On the subject of Cool Thing Records, a few other emerging talented outfits have been signed up, for example, Indian Queens were invited to play at the Meltdown festival in London when it was curated by The Cure frontman Robert Smith last year. That must have been quite an experience for them, as well as for you all.
MIKE: Indian Queens have a great agent, and they’re actually playing here tomorrow, but unfortunately, we’re not going to be able to see them. They are a great live band, they have a lot of talent, and they also work very hard, as do all of the other bands who are on the label, but yeah, Meltdown was a particular highlight for them, as well as for us.
MIKE: I mean it was a fantastic thing, as I saw The Cure‘s ‘Disintegration‘ performance at the Sydney Opera House the other day on YouTube, and it was really, really good. Did any of you guys see it at all?
JAZZ MIELL (guitar): Yeah, I did. I respect Robert and the rest of The Cure so much.
MIKE: They also tuned in on my favourite song of theirs, ‘Fascination Street‘, and when that came on, I was like, “Yeah!”
LUKE: Anyway, going back to your original question of did we ever expect the responses the albums got, I think – especially in the run-up to the first album coming out – we had given up using traditional methods, and we had all learnt the same lesson of – it this makes any sense – “All art is created for its own sake“, so there was really no point of us trying to second guess how well it was going to do on the radio, how it was going to be received by the press, and that helped to free us in a big way, because from there, we could just be as expressive, and have as much fun with it, as we wanted, and I think that was another reason why we started Cool Thing up, because we didn’t have to answer to anybody, so we felt we could take the piss, and be as anarchic as we liked, and that’s really how rock n’ roll should be.
It shouldn’t be about red carpets being rolled out, and musicians getting ideas above their stations, and unfortunately, those things have reduced the sentiment of the whole thing, I think.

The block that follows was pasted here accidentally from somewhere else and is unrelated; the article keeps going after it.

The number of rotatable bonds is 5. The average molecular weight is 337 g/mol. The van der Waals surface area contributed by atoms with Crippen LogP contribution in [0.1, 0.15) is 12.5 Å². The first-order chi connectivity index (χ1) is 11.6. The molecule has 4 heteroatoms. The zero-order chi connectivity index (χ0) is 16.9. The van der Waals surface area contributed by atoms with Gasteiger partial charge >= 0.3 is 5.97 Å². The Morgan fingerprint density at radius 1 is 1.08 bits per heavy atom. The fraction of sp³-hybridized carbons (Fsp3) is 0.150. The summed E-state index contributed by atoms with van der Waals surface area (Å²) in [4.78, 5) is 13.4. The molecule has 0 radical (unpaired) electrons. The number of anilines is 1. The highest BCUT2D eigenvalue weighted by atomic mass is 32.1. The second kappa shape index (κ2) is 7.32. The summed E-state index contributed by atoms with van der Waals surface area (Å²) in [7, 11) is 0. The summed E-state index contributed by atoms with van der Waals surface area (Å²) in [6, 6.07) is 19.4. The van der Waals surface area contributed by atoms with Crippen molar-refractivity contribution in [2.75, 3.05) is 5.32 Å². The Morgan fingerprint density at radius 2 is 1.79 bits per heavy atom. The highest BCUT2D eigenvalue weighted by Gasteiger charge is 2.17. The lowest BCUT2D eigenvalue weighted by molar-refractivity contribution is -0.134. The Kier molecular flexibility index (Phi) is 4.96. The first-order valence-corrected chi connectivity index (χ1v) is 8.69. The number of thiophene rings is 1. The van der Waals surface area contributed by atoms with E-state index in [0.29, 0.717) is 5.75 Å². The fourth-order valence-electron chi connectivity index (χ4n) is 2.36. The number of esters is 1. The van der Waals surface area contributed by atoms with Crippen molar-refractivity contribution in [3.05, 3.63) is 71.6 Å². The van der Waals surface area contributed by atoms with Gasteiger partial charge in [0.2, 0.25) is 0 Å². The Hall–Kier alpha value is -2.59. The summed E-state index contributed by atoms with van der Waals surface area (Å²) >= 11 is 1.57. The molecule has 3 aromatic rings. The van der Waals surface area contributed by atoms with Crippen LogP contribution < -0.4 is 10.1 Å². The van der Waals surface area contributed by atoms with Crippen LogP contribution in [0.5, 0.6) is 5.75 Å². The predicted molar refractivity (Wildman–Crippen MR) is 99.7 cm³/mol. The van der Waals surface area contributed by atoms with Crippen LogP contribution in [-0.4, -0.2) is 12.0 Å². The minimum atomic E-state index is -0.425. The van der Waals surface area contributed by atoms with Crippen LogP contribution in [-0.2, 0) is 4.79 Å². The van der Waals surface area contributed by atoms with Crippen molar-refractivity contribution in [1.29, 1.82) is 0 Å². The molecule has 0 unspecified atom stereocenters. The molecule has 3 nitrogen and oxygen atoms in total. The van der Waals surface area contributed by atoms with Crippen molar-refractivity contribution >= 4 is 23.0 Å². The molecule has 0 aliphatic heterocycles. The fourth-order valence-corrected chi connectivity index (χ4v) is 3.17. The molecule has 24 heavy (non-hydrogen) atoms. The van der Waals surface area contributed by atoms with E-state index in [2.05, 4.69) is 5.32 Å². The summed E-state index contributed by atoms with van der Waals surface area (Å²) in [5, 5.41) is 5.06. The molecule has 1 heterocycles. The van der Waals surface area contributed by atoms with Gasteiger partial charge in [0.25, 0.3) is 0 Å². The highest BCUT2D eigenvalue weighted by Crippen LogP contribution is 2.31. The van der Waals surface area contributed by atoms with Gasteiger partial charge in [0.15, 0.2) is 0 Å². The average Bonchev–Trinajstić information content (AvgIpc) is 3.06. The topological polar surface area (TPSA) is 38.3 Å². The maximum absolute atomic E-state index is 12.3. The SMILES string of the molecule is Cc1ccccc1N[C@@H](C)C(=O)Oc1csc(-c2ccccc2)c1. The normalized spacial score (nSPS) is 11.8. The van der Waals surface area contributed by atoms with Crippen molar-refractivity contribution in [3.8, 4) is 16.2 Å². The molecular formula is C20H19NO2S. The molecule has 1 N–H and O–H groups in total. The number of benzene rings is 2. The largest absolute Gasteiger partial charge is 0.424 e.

You have just played a set here at Camden Rocks. How is the experience – for the band overall – of performing live?
JAZZ: Generally, for me, I try to embody what we try to do with the music, so the stage performance is like a physical representation of what is on our records, but every gig is different, I find, whether it’s the crowd, the venue, the weather, you never really know what’s going to happen on the day, so I think you owe it to the audience to produce a unique experience every time, as we can’t just stand there and not do much.
How was the band’s set today?
JAZZ: It was really good. We had a great time, and we really enjoyed ourselves. The venue we played (Fest) did a good job of looking after us, and every time we’ve played here at Camden Rocks has been a really good experience.
LUKE: We did our first gig here four years ago, at The Stables in Camden Market, and we tried something recently. We were mentally exhausted from the process of making music, don’t get us wrong, we still very much enjoyed it, but it was draining us mentally and physically, so we decided to take six months off playing live, and we used that time to re-focus our friendship and relationship with music, so today was the first time we had done a gig in six months.
The last one we played before then was at the Camden Assembly, but it honestly hasn’t felt like it has been six months, but we have used that time to re-adjust our personal lives, because I think it is important to do that, especially when it involves our mental health.
Even though mental health is now a very big topic, I still don’t think it’s discussed enough what a human being can take in terms of touring, making records, and promoting them, as I still think that there is a lot of pressure on an artist to compromise their mental health to a degree where maybe they start to feel that they are in a dark place.
That’s just my opinion, but I know from the experience that we are a hell of a lot better, a lot more creative, we have more music in the can, so I think our break was just our way of saying we needed a breather, which is something I would almost certainly recommend for anybody who is reaching a point where everything is becoming too much for them.
What are your plans for the near future? You earlier mentioned that you’re working on another album.
LUKE: Yeah, we are doing another album. We’re doing it in circumstances that we’re really excited about, but unfortunately, we can’t say too much in regards to that at the moment, but I think it would be something that people might be pleasantly surprised by.
We’re going to be making a documentary called ‘Join Us On The Small Wave‘, which will be about Cool Thing, and we have a wider agenda of getting three albums out by three of our acts on our label, so currently, the plan is to get out our next album, and I suppose the point of all that is really that we want to expose sustainability, an approach to existing in the arts with a message of positive mental health, community in the arts in a positive and stabilising feature of independent work.
THE THIRD ALBUM BY ASYLUMS WILL BE RELEASED SOON THROUGH COOL THING RECORDS, AND FURTHER INFO ON THE BAND CAN BE FOUND THROUGH THE FOLLOWING SITES: